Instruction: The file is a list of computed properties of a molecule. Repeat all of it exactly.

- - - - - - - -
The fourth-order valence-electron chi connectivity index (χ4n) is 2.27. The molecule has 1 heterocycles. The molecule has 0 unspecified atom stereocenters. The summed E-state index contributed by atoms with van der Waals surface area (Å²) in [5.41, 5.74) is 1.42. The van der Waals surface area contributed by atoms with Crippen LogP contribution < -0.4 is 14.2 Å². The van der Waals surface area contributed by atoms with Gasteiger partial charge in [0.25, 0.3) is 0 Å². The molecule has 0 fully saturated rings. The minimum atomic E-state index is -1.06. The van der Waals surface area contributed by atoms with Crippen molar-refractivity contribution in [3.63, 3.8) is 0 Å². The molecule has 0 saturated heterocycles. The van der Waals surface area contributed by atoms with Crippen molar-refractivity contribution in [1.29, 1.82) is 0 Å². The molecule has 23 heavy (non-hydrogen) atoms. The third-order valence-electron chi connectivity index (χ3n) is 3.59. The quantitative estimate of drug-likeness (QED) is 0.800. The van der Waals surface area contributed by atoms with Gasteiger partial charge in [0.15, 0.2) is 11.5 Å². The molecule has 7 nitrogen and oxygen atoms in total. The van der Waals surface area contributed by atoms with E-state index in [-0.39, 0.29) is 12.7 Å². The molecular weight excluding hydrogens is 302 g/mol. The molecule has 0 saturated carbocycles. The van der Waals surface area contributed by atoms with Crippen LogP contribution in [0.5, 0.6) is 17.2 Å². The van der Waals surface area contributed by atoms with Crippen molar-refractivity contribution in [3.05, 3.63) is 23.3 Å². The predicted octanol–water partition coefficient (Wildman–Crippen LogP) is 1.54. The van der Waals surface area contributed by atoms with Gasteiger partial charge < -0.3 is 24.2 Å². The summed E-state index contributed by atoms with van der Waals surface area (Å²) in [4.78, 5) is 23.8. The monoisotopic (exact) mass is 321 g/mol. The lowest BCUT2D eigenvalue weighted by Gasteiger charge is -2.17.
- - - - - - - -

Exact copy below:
The fourth-order valence-electron chi connectivity index (χ4n) is 2.27. The molecule has 1 heterocycles. The molecule has 0 unspecified atom stereocenters. The summed E-state index contributed by atoms with van der Waals surface area (Å²) in [5.41, 5.74) is 1.42. The van der Waals surface area contributed by atoms with Crippen LogP contribution < -0.4 is 14.2 Å². The van der Waals surface area contributed by atoms with Gasteiger partial charge in [0.25, 0.3) is 0 Å². The molecule has 0 fully saturated rings. The minimum atomic E-state index is -1.06. The van der Waals surface area contributed by atoms with Crippen molar-refractivity contribution in [3.63, 3.8) is 0 Å². The molecule has 0 saturated heterocycles. The van der Waals surface area contributed by atoms with Crippen molar-refractivity contribution in [1.29, 1.82) is 0 Å². The molecule has 23 heavy (non-hydrogen) atoms. The third-order valence-electron chi connectivity index (χ3n) is 3.59. The quantitative estimate of drug-likeness (QED) is 0.800. The van der Waals surface area contributed by atoms with Gasteiger partial charge in [0.15, 0.2) is 11.5 Å². The molecule has 7 nitrogen and oxygen atoms in total. The van der Waals surface area contributed by atoms with E-state index in [-0.39, 0.29) is 12.7 Å². The molecular weight excluding hydrogens is 302 g/mol. The molecule has 0 saturated carbocycles. The van der Waals surface area contributed by atoms with Crippen LogP contribution in [0.5, 0.6) is 17.2 Å². The van der Waals surface area contributed by atoms with Crippen molar-refractivity contribution in [3.05, 3.63) is 23.3 Å². The predicted octanol–water partition coefficient (Wildman–Crippen LogP) is 1.54. The van der Waals surface area contributed by atoms with Gasteiger partial charge < -0.3 is 24.2 Å². The summed E-state index contributed by atoms with van der Waals surface area (Å²) in [4.78, 5) is 23.8. The monoisotopic (exact) mass is 321 g/mol. The lowest BCUT2D eigenvalue weighted by Gasteiger charge is -2.17.